Volume 547, November 2012
|Number of page(s)||11|
|Section||Planets and planetary systems|
|Published online||22 October 2012|
The June 2012 transit of Venus
Framework for interpretation of observations
Grupo de Ciencias Planetarias, Dpto. de Física Aplicada I, Escuela Técnica
Superior de Ingeniería, Universidad del País Vasco,
Alameda de Urquijo s/n,
2 Research School of Physics and Engineering and Fenner School of Environment and Society, Australian National University, Canberra, ACT 0200, Australia
Accepted: 30 August 2012
Context. On 5–6 June 2012 ground-based observers have the last opportunity of the century to watch the passage of Venus across the solar disk from Earth. Venus transits have traditionally provided unique insight into the Venus atmosphere through the refraction halo that appears at the planet’s outer terminator near ingress/egress. Much more recently, Venus transits have attracted renewed interest because the technique of transits is being successfully applied to the characterization of extrasolar planet atmospheres.
Aims. The current work theoretically investigates the interaction of sunlight and the Venus atmosphere through the full range of transit phases, as observed from Earth and from a remote distance. Our model predictions quantify the relevant atmospheric phenomena, thereby assisting the observers of the event in the interpretation of measurements and extrapolation to the exoplanet case.
Methods. Our approach relies on numerical integration of the radiative transfer equation, and includes refraction, multiple scattering, atmospheric extinction, and solar limb darkening, as well as an up-to-date description of the Venus atmosphere.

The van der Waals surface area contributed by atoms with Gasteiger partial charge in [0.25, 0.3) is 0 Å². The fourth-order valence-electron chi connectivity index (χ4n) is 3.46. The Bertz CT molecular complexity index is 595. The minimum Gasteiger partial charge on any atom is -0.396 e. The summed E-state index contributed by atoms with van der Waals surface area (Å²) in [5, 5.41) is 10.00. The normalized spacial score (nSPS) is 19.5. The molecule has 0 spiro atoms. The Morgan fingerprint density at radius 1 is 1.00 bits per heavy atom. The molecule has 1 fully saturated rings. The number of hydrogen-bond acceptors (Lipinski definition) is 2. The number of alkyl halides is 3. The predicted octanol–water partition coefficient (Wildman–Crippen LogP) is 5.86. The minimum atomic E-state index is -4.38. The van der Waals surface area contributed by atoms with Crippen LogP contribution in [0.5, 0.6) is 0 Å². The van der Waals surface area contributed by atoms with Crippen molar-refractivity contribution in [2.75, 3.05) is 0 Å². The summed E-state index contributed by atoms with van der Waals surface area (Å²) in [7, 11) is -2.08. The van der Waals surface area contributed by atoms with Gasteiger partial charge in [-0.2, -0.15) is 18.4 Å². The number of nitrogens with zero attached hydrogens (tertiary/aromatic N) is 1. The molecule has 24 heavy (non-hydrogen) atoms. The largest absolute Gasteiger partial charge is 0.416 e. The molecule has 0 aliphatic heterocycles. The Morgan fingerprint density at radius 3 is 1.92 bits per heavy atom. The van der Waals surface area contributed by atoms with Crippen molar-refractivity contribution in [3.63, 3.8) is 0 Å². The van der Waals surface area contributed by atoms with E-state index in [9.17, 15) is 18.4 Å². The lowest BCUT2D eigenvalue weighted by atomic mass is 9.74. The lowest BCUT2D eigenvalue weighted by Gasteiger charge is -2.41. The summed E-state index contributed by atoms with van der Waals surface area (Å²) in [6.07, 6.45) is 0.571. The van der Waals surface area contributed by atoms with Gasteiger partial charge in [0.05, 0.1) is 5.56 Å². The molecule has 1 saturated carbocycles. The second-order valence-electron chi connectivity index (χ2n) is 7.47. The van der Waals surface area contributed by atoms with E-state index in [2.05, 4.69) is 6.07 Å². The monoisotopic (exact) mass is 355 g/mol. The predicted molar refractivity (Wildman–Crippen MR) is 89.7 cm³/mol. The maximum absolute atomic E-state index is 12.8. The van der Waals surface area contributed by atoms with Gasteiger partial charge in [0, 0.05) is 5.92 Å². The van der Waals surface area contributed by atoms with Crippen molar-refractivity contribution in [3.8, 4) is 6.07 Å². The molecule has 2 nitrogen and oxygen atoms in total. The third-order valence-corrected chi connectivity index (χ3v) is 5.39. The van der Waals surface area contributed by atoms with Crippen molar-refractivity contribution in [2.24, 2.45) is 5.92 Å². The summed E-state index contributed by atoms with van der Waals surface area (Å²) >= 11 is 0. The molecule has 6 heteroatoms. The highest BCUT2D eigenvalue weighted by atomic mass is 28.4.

Results. We produce synthetic images of the planet’s terminator during ingress/egress that demonstrate the evolving shape, brightness, and chromaticity of the halo. Our simulations reveal the impact of micrometer-sized aerosols borne in the upper haze layer of the atmosphere on the halo’s appearance. Guidelines are offered for the investigation of the planet’s upper haze from vertically-unresolved photometric measurements. In this respect, the comparison with measurements from the 2004 transit appears encouraging. We also show integrated lightcurves of the Venus-Sun system at various phases during transit and calculate the respective Venus-Sun integrated transmission spectra. The comparison of the model predictions to those for a Venus-like planet free of haze and clouds (and therefore a closer terrestrial analog) complements the discussion and sets the conclusions into a broader perspective.
Key words: radiative transfer / planets and satellites: atmospheres / planets and satellites: individual: Venus
© ESO, 2012
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